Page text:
Reflections on The Eclectic Approach to UQ and LQ, Philippines | Modern Manual Therapy Blog

Reflections on The Eclectic Approach to UQ and LQ, Philippines

I am truly blessed to have as many blog readers and support as I do. Thank you so much! Thanks to social media, I was invited for an Eclectic Approach to UQ/LQ two day course in my homeland, the Philippines!

I have not been back for 27 years! This was an amazing chance not only to teach, but to spend some time with family on both my mother and father's side of the family.
#grateful to Sir Leomil P. Adriano, PTRP,MSPT, DO-MTP,CAc, Grad Dip Man Ther (Hons)
This was the first time I have taught a LQ and UQ together and it went very well! All of the participants were amazing, inquisitive, and per the norm, plenty of within class mini cases, as PTs make for great patients (poor histories, great patients).

Course points
  • movement assessment
    • SFMA prior to repeated motion testing
    • check for the asymmetries first, which actually may be reset if they are rapid responders if you do MDT first
    • this is not what I always do in the clinic, but I rely on intuition, so this is how I have been instructing it as the movement screen order
  • no surprises that asian females can bust out an easy overhead deep squat
  • remember to use PNF (especially agonist reversals) to get the sticking points of movement patterns
    • upcoming video of this for OMPT Channel subscribers!
  • palpation - not needed, nor is specificity
  • treatment along broad tissue patterns or areas is more comfortable, less threatening, and may stimulate the cortex in broader areas than joint mobilization
    • possibly why the effects seem to work well
  • for repeated motion testing
    • cervical retraction and SB
      • load up in posture stacked position, hold the retraction with passive SB, slight cervical protraction will cause unloading and any asymmetries may be lost to observation
    • SGIS
      • again make sure scapula are over the pelvis with a lordosis slight COG moving posteriorly or trunk flexion, you will lose even obvious asymmetries
    • when you're checking for ipsilateral loading asymmetry, make sure they're starting in neutral, not an unloaded position

Physical Therapy in the Philippines
  • when I saw the above t-shirt, I thought, hmmm, he must have gotten that in the US
  • nope! Turns out there is another country where it's not physiotherapy, it's physical therapy in the Philippines as well!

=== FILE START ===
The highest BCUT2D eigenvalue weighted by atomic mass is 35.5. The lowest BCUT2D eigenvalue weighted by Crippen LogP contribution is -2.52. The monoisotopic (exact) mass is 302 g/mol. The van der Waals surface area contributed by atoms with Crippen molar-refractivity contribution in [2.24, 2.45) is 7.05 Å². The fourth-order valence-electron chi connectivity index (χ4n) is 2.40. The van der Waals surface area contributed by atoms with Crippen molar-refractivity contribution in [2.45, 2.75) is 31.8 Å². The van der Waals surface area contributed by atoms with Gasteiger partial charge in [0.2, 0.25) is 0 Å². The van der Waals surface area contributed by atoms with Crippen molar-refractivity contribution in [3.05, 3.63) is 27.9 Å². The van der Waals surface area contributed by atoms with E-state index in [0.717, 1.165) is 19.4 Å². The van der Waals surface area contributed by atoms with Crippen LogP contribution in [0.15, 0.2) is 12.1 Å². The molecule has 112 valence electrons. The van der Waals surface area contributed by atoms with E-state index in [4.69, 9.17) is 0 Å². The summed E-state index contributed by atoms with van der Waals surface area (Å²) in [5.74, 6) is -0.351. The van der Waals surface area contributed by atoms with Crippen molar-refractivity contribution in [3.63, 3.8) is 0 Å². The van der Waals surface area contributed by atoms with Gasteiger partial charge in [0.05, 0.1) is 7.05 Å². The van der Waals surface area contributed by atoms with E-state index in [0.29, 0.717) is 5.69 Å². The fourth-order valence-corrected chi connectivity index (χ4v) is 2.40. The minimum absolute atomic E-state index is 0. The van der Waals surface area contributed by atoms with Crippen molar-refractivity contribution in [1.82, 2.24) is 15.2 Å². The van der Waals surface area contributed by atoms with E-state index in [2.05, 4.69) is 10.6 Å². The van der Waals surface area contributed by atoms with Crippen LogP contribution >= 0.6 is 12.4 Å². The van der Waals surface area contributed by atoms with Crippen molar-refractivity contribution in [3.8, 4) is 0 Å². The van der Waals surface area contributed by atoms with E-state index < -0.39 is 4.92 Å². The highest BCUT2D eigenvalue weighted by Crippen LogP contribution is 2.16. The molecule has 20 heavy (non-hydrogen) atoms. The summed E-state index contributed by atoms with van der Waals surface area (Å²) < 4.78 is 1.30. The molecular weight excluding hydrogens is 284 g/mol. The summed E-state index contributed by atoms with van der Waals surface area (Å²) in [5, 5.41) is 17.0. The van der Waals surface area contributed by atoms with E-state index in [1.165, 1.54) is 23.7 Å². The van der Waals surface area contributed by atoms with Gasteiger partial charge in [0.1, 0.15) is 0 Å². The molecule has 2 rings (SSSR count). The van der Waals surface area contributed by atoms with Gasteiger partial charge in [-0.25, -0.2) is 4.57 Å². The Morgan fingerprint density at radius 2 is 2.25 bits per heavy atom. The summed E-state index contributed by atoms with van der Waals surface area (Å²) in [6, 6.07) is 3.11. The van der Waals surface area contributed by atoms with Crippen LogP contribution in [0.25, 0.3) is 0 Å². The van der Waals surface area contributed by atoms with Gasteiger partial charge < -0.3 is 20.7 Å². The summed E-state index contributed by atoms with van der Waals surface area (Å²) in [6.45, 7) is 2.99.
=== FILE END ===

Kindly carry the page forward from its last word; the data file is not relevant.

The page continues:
• many of the PTs here share the same concerns that we do, plus that I also found in South America
    • too many PTs perform passive treatments
    • not enough manual therapy (or none)
    • very little patient education
    • generic exercise prescription with reliance on physical agents
  • like South America, they thought it was just the sad majority of their country's clinicians that were like that
  • based on my experience with better clinicians who come to courses, I had to tell them, it is also like that in the US...
    • sadly seems to be the pattern that the average rehab clinician (or medical practitioner in any discipline) follows the bell curve, and the top of that curve is more of the same regardless of the profession
  • PTs in the Philippines were told not do to MET as it's an osteopathic treatment - and those of us who cannot manipulate or TDN thought we had it bad!
    • my argument always against "MET" is that it's just fancy PNF, and more based upon outdated pathoanatomical models
    • osteopaths did not invent PNF
This guy was a great interpreter, even tho everyone here speaks English

my loyal blog followers! Thank you for making this happen!
A great group of clinicians! My wife asked my three year old to find me
"I can't find Dada!"
Overall, it was an honor and an amazing experience! Next up for the Eclectic Approach is Vancouver, then Italy, then back to Chile, with a few US dates getting scheduled as well!

Keeping it Eclectic....


  1. Great stuff! Now that you've mentioned, last time I went home was 1999! Sad part of PT practice in the Philippines ( at least when I was there circa 1994!) is the way it's delivered: MD making ALL the decision as to what specific modality and exercise to give to patients. Think MD and RN relationship. Still heavy on the "I'm the Doc so you follow my order." Agree on lack of or minimal training in modern manual therapy (but they're catching up with those aussie's helping!) and probably modern pain science. Not sure. But hey, great job on sharing your knowledge and skills over there!

  2. This group in particular is having NOI group come in the fall, and they read my blog so they're getting the right ideas on modern manual therapy combined with pain science. Those deficits however are everywhere and not just the Philippines, US included!